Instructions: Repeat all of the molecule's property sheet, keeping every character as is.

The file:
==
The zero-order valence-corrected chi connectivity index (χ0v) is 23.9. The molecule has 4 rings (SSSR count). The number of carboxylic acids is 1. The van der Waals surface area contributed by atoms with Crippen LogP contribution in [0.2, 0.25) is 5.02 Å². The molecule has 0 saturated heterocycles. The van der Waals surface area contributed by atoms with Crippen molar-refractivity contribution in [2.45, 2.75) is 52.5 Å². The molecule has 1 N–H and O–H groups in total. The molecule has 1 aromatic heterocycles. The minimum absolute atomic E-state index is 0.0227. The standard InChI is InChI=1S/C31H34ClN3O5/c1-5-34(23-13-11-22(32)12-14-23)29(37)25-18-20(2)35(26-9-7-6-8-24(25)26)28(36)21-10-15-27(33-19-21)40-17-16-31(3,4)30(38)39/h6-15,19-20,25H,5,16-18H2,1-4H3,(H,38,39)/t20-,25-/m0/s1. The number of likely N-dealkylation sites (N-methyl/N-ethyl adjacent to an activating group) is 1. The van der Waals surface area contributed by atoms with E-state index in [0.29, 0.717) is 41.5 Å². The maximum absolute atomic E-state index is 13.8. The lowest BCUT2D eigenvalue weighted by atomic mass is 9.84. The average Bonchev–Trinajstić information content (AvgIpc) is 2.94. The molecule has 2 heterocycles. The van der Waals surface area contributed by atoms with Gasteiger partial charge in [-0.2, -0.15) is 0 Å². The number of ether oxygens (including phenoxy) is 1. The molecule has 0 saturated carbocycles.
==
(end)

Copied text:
The zero-order valence-corrected chi connectivity index (χ0v) is 23.9. The molecule has 4 rings (SSSR count). The number of carboxylic acids is 1. The van der Waals surface area contributed by atoms with Crippen LogP contribution in [0.2, 0.25) is 5.02 Å². The molecule has 0 saturated heterocycles. The van der Waals surface area contributed by atoms with Crippen molar-refractivity contribution in [2.45, 2.75) is 52.5 Å². The molecule has 1 N–H and O–H groups in total. The molecule has 1 aromatic heterocycles. The minimum absolute atomic E-state index is 0.0227. The standard InChI is InChI=1S/C31H34ClN3O5/c1-5-34(23-13-11-22(32)12-14-23)29(37)25-18-20(2)35(26-9-7-6-8-24(25)26)28(36)21-10-15-27(33-19-21)40-17-16-31(3,4)30(38)39/h6-15,19-20,25H,5,16-18H2,1-4H3,(H,38,39)/t20-,25-/m0/s1. The number of likely N-dealkylation sites (N-methyl/N-ethyl adjacent to an activating group) is 1. The van der Waals surface area contributed by atoms with E-state index in [0.29, 0.717) is 41.5 Å². The maximum absolute atomic E-state index is 13.8. The lowest BCUT2D eigenvalue weighted by atomic mass is 9.84. The average Bonchev–Trinajstić information content (AvgIpc) is 2.94. The molecule has 2 heterocycles. The van der Waals surface area contributed by atoms with Gasteiger partial charge in [-0.2, -0.15) is 0 Å². The number of ether oxygens (including phenoxy) is 1. The molecule has 0 saturated carbocycles.